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JULIA AND THE ART OF PRACTICAL TRAVEL

Readers who make it to the heartland with her will find the pleasure in Julia’s travels.

In 1968, after Julia’s aunt Constance is forced to sell Windy Ridge, home to the aristocratic Lancasters since the American Revolution, to Tipsy von Lipp (nee Shirley Hicks), the two set off to find Julia’s mother, Rosemary, who traded pearls for love beads three years earlier.

Julia brings her Brownie camera, and with Lancaster heirlooms—oriental carpets, silver tea service—in steamer trunks, one even lashed to the roof of the station wagon, they drive to Manhattan to stay with Tipsy at her invitation while Aunt Constance combs Greenwich Village searching for Rosemary. Stuck in the suffocating apartment with gloating, vulgar Tipsy, Julia’s inspired to play an elaborate practical joke that quickly ends their visit. The droll, meandering road trip across the United States unfolds in spare but telling detail that draws on Blume’s poignant imagery. But the inconsistent tone—early, broad farce gives way to pointed pathos—and jerky, episodic plot can jar. There’s little sense of the vivid 1960s in the text or Julia’s generic photos. Ridiculing silly Tipsy, a shrill hayseed who’s never seen an oyster fork (how many young readers have?), makes Julia seem heartless—a preteen Eloise. The urban snobbery has a chilling effect. The liveliest, most evocative scenes are those far from civilization and its discontents; it’s in the lonely, arid Texas and Nevada landscapes that the characters come close.

Readers who make it to the heartland with her will find the pleasure in Julia’s travels. (Historical fiction. 8-12)

Pub Date: Jan. 6, 2015

ISBN: 978-0-385-75282-4

Page Count: 192

Publisher: Knopf

Review Posted Online: Nov. 3, 2014

Kirkus Reviews Issue: Nov. 15, 2014

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WRECKING BALL

From the Diary of a Wimpy Kid series , Vol. 14

Readers can still rely on this series to bring laughs.

The Heffley family’s house undergoes a disastrous attempt at home improvement.

When Great Aunt Reba dies, she leaves some money to the family. Greg’s mom calls a family meeting to determine what to do with their share, proposing home improvements and then overruling the family’s cartoonish wish lists and instead pushing for an addition to the kitchen. Before bringing in the construction crew, the Heffleys attempt to do minor maintenance and repairs themselves—during which Greg fails at the work in various slapstick scenes. Once the professionals are brought in, the problems keep getting worse: angry neighbors, terrifying problems in walls, and—most serious—civil permitting issues that put the kibosh on what work’s been done. Left with only enough inheritance to patch and repair the exterior of the house—and with the school’s dismal standardized test scores as a final straw—Greg’s mom steers the family toward moving, opening up house-hunting and house-selling storylines (and devastating loyal Rowley, who doesn’t want to lose his best friend). While Greg’s positive about the move, he’s not completely uncaring about Rowley’s action. (And of course, Greg himself is not as unaffected as he wishes.) The gags include effectively placed callbacks to seemingly incidental events (the “stress lizard” brought in on testing day is particularly funny) and a lampoon of after-school-special–style problem books. Just when it seems that the Heffleys really will move, a new sequence of chaotic trouble and property destruction heralds a return to the status quo. Whew.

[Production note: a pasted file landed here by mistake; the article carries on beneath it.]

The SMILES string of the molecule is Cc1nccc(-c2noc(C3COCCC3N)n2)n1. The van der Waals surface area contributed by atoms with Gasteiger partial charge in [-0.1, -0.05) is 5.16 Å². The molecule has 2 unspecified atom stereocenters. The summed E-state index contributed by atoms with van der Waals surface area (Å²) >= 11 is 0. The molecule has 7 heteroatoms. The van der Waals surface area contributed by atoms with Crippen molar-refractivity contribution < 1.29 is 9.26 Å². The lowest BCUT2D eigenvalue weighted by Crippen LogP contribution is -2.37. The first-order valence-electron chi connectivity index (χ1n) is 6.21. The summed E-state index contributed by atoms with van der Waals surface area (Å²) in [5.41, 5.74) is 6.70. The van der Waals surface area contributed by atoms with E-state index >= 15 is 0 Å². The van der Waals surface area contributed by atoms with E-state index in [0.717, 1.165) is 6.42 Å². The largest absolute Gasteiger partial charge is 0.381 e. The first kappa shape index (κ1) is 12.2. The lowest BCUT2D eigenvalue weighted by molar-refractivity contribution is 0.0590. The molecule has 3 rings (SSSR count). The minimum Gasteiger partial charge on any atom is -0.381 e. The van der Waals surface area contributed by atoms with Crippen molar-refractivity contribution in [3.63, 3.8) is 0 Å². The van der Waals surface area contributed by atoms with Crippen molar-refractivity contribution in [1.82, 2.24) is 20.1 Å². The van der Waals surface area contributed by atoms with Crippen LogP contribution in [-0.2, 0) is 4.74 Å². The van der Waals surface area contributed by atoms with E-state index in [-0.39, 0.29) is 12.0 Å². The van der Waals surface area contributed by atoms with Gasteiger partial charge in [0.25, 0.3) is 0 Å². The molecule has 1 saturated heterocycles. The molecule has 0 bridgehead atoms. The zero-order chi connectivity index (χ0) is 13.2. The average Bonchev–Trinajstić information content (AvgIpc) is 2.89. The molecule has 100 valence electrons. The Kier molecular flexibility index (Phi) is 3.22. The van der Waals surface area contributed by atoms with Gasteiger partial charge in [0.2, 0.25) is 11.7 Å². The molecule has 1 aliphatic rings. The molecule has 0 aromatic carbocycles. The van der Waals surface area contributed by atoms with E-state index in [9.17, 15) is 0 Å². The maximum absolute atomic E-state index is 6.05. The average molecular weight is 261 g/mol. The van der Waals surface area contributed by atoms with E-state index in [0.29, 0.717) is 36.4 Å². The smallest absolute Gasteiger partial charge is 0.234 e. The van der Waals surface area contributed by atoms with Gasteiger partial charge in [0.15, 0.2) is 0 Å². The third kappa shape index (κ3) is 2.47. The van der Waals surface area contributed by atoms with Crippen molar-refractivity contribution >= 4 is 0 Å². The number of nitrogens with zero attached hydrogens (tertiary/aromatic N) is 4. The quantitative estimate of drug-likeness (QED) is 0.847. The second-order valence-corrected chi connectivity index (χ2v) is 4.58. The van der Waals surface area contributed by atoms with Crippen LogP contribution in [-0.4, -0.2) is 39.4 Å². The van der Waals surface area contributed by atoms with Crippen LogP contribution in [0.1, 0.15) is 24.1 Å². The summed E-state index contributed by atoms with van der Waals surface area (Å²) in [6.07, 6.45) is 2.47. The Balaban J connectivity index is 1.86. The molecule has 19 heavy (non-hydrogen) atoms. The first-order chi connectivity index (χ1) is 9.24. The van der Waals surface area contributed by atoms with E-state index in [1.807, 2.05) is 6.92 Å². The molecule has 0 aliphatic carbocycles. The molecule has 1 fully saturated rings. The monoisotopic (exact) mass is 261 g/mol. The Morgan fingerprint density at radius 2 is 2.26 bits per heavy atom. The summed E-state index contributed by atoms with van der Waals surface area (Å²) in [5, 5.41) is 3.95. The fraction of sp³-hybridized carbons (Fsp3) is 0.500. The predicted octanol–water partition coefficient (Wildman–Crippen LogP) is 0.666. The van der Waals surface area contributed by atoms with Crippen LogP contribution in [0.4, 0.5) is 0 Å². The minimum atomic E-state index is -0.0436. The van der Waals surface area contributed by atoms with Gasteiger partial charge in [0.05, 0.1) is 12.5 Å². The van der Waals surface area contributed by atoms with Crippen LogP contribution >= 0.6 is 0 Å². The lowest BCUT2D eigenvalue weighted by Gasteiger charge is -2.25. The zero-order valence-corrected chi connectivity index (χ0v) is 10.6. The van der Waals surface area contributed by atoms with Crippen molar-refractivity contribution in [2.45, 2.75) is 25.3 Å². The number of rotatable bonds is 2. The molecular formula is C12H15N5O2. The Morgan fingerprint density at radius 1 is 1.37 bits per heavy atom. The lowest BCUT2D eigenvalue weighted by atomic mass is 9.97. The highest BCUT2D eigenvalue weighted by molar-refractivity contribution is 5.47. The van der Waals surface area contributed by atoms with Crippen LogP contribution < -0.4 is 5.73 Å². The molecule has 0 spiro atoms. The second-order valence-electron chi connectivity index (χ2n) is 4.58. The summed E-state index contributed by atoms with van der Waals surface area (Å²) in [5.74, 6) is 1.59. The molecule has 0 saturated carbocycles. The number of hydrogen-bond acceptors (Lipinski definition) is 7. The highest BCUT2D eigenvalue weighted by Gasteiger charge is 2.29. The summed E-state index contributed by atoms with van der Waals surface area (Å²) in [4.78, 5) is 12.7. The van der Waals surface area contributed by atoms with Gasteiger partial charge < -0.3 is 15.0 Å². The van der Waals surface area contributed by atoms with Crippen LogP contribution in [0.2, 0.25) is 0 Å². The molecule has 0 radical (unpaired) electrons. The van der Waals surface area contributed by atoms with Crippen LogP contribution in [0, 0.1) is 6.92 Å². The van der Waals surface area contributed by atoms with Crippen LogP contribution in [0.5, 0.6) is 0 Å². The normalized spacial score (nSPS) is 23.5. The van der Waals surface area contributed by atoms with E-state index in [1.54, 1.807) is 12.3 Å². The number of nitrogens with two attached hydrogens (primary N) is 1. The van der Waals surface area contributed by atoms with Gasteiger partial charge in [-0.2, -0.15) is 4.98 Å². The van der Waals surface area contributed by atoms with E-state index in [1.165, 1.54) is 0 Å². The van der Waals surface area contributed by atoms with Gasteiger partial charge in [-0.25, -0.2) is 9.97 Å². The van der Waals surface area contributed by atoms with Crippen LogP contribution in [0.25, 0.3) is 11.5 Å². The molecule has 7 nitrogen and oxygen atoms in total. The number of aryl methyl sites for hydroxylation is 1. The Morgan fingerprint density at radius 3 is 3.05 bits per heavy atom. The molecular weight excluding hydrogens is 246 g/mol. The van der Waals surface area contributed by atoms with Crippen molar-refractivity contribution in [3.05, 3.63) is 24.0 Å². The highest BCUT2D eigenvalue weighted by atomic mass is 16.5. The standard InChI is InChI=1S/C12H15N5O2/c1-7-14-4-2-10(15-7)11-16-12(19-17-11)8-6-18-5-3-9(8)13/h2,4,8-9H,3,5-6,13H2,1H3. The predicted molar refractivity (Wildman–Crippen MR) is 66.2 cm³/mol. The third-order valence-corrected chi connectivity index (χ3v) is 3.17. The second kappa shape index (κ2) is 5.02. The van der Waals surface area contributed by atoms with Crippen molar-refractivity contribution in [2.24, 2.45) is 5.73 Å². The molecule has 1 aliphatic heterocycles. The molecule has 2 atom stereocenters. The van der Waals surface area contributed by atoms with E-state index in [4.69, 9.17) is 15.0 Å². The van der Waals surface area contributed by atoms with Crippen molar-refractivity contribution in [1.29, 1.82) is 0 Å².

Readers can still rely on this series to bring laughs. (Graphic/fiction hybrid. 8-12)

Pub Date: Nov. 5, 2019

ISBN: 978-1-4197-3903-3

Page Count: 224

Publisher: Amulet/Abrams

Review Posted Online: Nov. 18, 2019

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THE ONE AND ONLY FAMILY

From the One and Only series , Vol. 4

Not the most satisfying wrap-up, but it’s always good to spend time in the world of this series.

Beloved gorilla Ivan becomes a father to rambunctious twins in this finale to a quartet that began with 2012’s Newbery Award–winning The One and Only Ivan.

Life hasn’t always been easy for silverback gorilla Ivan, who’s spent most of his life being mistreated in captivity. Now he’s living in a wildlife sanctuary, but he still gets to see his two best friends. Young elephant Ruby lives in the grassy habitat next door, and former stray dog Bob has a home with one of the zookeepers. All three were rescued from the Exit 8 Big Top Mall and Video Arcade. Ivan’s expanded world includes fellow gorilla Kinyani—the two are about to become parents, and Ivan is revisiting the traumas of his past in light of what he wants the twins to know. When the subject inevitably comes up, Applegate’s trust and respect for readers is evident. She doesn’t shy away from hard truths as Ivan wrestles with the fact that poachers killed his family. Readers will need the context provided by knowledge of the earlier books to feel the full emotional impact of this story. The rushed ending unfortunately falls flat, detracting from the central message that a complex life can still contain hope. Final art not seen.

Not the most satisfying wrap-up, but it’s always good to spend time in the world of this series. (gorilla games, glossary, author’s note) (Verse fiction. 8-12)

Pub Date: May 7, 2024

ISBN: 9780063221123

Page Count: 272

Publisher: Harper/HarperCollins

Review Posted Online: March 9, 2024

Kirkus Reviews Issue: April 1, 2024

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